Where does leadership development turn if its heroic ideals are no longer tenable? This study takes leadership practice, not the classroom, as its point of departure. Leadership studies have demonstrated the romance in leadership theory of an individual, stable, and coherent leadership figure, even if this figure does not connect to actual practices. In other streams of research, practice increasingly appears to be a resource for less presumptuous theorizing about leadership. These more situationally sensitive approaches call for equivalent leadership development practices, and extant literature in particular has escaped the confines of the executive management classroom to only a limited extent. While experiential learning has proved an efficient means of instigating and harvesting in-classroom experiences for subsequent reflection and learning, translating these experiences into (later) leadership practice has proved problematic. The mundanity of practice rarely corresponds to the theoretical exposés emanating from classrooms. Using a leadership development program (LDP) as our case, we explore accounts from managers carrying out in-practice experiments and analyze these processes in light of Dewey’s notion of experimentalism. Identifying a series of attributes associated with the experimental intervention, we illuminate some future avenues for situated leadership development as well as offer considerations for leadership development practice.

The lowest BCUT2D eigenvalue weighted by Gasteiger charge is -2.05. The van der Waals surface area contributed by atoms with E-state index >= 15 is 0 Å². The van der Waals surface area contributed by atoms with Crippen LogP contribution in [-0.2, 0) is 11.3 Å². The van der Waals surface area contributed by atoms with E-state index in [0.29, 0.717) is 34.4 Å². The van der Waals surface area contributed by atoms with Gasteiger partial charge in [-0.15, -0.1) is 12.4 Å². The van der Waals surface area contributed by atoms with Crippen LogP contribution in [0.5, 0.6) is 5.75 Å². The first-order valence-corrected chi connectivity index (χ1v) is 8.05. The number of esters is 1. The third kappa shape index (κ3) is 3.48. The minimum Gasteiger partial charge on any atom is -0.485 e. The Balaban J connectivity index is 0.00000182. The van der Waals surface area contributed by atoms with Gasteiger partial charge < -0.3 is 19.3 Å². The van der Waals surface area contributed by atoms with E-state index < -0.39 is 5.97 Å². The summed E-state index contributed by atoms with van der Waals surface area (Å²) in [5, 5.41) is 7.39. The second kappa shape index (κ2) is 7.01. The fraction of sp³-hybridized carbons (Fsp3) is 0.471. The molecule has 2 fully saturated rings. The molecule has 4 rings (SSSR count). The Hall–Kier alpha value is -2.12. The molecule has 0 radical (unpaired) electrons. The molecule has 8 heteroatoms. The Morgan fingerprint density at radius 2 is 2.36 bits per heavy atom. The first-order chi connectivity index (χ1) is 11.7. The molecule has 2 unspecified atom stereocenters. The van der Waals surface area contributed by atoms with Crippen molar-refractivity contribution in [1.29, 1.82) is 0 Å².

Bibliographical notePublished online: 28 Dec 2021.
- Post-heroic leadership
- Leadership development
- Experiential learning